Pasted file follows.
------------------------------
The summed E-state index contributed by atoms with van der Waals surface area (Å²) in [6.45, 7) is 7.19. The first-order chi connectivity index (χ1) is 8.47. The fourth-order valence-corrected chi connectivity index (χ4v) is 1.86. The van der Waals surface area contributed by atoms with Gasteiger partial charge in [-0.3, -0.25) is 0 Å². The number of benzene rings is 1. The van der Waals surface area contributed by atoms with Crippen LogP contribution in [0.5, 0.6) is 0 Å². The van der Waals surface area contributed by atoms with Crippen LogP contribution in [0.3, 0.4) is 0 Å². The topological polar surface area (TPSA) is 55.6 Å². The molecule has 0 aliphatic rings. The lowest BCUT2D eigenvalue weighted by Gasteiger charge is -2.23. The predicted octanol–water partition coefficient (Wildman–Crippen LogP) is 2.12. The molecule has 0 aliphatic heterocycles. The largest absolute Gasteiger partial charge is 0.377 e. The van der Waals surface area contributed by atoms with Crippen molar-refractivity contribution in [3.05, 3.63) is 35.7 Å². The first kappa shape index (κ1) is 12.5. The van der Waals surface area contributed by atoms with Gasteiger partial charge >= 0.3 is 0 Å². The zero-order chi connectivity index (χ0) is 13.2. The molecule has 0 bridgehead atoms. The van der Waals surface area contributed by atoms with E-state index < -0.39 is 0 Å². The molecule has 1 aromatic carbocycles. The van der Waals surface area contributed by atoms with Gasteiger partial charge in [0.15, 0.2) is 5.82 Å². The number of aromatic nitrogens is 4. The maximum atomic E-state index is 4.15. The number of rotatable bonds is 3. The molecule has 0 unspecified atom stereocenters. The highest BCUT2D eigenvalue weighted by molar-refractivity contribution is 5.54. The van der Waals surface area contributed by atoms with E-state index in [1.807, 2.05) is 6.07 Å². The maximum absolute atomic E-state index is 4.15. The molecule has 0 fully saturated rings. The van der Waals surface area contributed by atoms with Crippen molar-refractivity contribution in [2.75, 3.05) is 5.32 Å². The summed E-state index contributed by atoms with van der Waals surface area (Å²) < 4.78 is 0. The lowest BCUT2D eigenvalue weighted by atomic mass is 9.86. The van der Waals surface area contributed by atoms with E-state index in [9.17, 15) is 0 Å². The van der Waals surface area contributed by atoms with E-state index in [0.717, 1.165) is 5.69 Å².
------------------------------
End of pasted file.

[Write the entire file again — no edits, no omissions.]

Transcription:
The summed E-state index contributed by atoms with van der Waals surface area (Å²) in [6.45, 7) is 7.19. The first-order chi connectivity index (χ1) is 8.47. The fourth-order valence-corrected chi connectivity index (χ4v) is 1.86. The van der Waals surface area contributed by atoms with Gasteiger partial charge in [-0.3, -0.25) is 0 Å². The number of benzene rings is 1. The van der Waals surface area contributed by atoms with Crippen LogP contribution in [0.5, 0.6) is 0 Å². The van der Waals surface area contributed by atoms with Crippen LogP contribution in [0.3, 0.4) is 0 Å². The topological polar surface area (TPSA) is 55.6 Å². The molecule has 0 aliphatic rings. The lowest BCUT2D eigenvalue weighted by Gasteiger charge is -2.23. The predicted octanol–water partition coefficient (Wildman–Crippen LogP) is 2.12. The molecule has 0 aliphatic heterocycles. The largest absolute Gasteiger partial charge is 0.377 e. The van der Waals surface area contributed by atoms with Crippen molar-refractivity contribution in [3.05, 3.63) is 35.7 Å². The first kappa shape index (κ1) is 12.5. The van der Waals surface area contributed by atoms with Gasteiger partial charge >= 0.3 is 0 Å². The zero-order chi connectivity index (χ0) is 13.2. The molecule has 0 bridgehead atoms. The van der Waals surface area contributed by atoms with E-state index < -0.39 is 0 Å². The molecule has 1 aromatic carbocycles. The van der Waals surface area contributed by atoms with Gasteiger partial charge in [0.15, 0.2) is 5.82 Å². The number of aromatic nitrogens is 4. The maximum atomic E-state index is 4.15. The number of rotatable bonds is 3. The molecule has 0 unspecified atom stereocenters. The highest BCUT2D eigenvalue weighted by molar-refractivity contribution is 5.54. The van der Waals surface area contributed by atoms with E-state index in [1.807, 2.05) is 6.07 Å². The maximum absolute atomic E-state index is 4.15. The molecule has 0 fully saturated rings. The van der Waals surface area contributed by atoms with Crippen molar-refractivity contribution in [2.75, 3.05) is 5.32 Å². The summed E-state index contributed by atoms with van der Waals surface area (Å²) < 4.78 is 0. The lowest BCUT2D eigenvalue weighted by atomic mass is 9.86. The van der Waals surface area contributed by atoms with E-state index in [9.17, 15) is 0 Å². The van der Waals surface area contributed by atoms with E-state index in [0.717, 1.165) is 5.69 Å².